In some cases, understanding your customers’ jobs-to-be-done isn’t enough to give you a clear picture of your customer because some jobs can be completed in different ways.
For example, if someone wants to edit a photo, should they use Photoshop or Instagram’s editing features? Both platforms will edit photos, but they appeal to very different kinds of people. Without a deep understanding of your customer, you wouldn’t know how to help them complete the job.
So don’t neglect your buyer personas! smile
Apply the jobs-to-be-done framework to your store
Ready to apply the jobs-to-be-done framework to your store? Follow these steps:
Step 1: Identify your customers real jobs
Study your customers and have real conversations with them. Identify the real problems they need solved. Pay little attention to the things they specifically ask for. “I need new shoes” isn’t a job-to-be-done. If you dig a little deeper, you might learn the person needs relief for aching feet, a protection from work hazards, and the ability to stay dry. Understanding those jobs help you design an experience to meet your customers’ needs.
Step 2: Define your customer segments around jobs, not people
Traditionally, businesses would define their market according to the people they typically sell to, like “parents,” “college athletes,” or “marketing directors.” Instead, try defining your segments around jobs (that is, problems) like “needs to make quick meals,” “struggling to pick a major,” or “don’t know their ROI.” This helps you find ways to help your segment get the job done.
Step 3: Help customers complete the job
It’s not enough to get your customers part of the way. They don’t want to stitch together different products and services to get the job done. They’d rather make one purchase to satisfy the job, even if they have to pay a little more. Make sure you’re taking your customers all the way to the end of their problem.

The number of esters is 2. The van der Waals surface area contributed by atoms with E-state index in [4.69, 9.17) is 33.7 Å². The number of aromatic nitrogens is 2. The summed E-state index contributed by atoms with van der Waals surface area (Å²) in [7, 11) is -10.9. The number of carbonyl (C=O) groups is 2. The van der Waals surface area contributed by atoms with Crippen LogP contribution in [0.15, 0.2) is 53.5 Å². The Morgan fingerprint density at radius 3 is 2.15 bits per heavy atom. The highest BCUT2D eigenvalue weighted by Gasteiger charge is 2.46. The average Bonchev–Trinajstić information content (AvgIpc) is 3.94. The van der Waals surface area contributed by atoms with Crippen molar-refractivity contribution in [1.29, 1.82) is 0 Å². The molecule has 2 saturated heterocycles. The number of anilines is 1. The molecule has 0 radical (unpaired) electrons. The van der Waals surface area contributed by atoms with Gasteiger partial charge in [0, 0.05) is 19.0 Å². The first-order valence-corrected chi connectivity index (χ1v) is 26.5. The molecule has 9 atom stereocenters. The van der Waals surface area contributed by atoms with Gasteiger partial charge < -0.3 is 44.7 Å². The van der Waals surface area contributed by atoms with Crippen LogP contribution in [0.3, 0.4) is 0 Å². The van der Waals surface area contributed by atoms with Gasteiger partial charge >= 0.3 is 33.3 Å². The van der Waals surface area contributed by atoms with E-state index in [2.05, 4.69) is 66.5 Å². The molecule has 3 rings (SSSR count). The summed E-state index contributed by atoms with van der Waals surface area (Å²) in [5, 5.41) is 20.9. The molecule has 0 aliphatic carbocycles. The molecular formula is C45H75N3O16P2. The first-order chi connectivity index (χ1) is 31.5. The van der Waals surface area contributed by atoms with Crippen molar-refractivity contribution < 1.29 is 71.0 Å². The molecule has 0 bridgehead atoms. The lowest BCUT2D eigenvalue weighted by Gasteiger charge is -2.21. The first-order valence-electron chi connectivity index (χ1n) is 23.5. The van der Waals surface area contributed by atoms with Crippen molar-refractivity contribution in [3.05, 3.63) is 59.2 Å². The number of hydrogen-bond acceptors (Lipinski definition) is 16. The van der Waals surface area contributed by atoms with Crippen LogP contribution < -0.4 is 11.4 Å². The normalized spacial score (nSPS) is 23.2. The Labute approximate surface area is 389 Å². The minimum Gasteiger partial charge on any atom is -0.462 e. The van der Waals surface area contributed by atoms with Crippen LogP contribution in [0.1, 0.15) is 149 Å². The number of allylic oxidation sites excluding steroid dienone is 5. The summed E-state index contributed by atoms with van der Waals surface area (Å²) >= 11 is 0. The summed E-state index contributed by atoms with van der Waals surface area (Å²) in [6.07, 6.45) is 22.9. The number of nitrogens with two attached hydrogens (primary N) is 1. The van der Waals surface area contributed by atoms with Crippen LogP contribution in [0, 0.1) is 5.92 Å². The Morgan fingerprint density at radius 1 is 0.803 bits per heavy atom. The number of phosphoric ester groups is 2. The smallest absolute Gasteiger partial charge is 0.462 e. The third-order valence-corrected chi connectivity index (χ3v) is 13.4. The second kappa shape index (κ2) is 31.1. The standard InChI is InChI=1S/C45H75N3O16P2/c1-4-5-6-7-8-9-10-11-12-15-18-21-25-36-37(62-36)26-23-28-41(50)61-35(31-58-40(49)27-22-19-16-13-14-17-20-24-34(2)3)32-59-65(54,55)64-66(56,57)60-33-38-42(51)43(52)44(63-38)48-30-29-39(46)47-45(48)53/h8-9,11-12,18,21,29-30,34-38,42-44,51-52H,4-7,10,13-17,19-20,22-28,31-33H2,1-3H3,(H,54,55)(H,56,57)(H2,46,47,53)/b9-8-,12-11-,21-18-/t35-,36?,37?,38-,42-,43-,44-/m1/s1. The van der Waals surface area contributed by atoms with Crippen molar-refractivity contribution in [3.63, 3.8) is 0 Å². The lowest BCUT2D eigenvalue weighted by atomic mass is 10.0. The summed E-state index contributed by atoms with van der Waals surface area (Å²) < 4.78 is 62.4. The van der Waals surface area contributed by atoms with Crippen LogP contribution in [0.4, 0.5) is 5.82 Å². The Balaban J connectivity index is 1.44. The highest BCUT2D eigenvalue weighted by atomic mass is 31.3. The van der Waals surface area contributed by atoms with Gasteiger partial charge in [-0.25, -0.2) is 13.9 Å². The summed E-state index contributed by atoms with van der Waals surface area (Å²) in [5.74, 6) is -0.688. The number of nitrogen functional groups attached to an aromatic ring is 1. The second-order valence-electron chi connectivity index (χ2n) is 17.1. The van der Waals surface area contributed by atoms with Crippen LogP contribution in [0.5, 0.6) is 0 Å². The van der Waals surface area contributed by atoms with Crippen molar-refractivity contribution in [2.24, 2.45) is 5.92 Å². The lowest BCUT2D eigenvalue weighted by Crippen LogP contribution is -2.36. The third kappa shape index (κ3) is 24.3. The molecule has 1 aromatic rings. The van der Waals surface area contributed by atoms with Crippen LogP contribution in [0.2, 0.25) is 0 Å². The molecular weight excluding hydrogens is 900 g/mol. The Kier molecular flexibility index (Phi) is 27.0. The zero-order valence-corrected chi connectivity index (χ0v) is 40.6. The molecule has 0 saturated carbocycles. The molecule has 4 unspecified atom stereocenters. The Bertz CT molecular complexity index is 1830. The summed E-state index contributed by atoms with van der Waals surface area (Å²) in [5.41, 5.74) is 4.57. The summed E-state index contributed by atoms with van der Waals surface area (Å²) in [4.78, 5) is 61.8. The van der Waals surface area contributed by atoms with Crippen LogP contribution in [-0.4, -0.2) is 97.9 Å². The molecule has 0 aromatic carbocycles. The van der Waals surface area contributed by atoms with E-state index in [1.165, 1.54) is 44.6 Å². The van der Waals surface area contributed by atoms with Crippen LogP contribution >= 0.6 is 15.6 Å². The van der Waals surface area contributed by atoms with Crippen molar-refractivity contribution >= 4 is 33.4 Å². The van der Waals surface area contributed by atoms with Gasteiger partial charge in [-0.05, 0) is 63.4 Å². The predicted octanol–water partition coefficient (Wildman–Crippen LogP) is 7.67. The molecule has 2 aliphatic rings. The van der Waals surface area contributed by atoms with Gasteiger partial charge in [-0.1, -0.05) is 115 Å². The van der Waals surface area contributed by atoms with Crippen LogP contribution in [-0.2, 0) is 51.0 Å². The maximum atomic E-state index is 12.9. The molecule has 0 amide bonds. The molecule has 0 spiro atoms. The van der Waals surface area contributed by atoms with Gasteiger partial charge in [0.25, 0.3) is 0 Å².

Step 4: Design your business around the job-to-be-done
Over time, products become obsolete as people and trends change. Instead of finding markets and customer segments to sell products, find products to satisfy jobs. Then continually ask yourself if your products still fulfill those jobs. Once your products no longer become a valid way to solve those problems, change your products.
Step 5: Focus investment on jobs-to-be-done
When you make improvements to your products and services, don’t arbitrarily improve features without connecting the improvements to the jobs your customers need done. For instance, there’s no need to make your trendy street shoes more supportive if that’s not what your customers need them to do. Instead, invest in what they care about: styles, trends, etc.
Step 6: Identify new jobs-to-be-done as often as you can
Use your analytics, surveys, and customer interviews to identify jobs your customers need done. Use these as opportunities to add new products to your store (or push existing products) that solve their problems. Keep in mind that your customers change over time, so their jobs-to-be-done may change, too.
Adopt a customer-centric attitude
At its core, jobs-to-be-done is an important framework to make your company customer-centric.
Stop thinking of your eCommerce store as the focal point of your relationship with your customer. Instead, think of your store as a tool to help the customer achieve their needs (their jobs).
By focusing on the customer, you can create an eCommerce experience that boosts your conversions and builds long-term, positive relationships with your customers.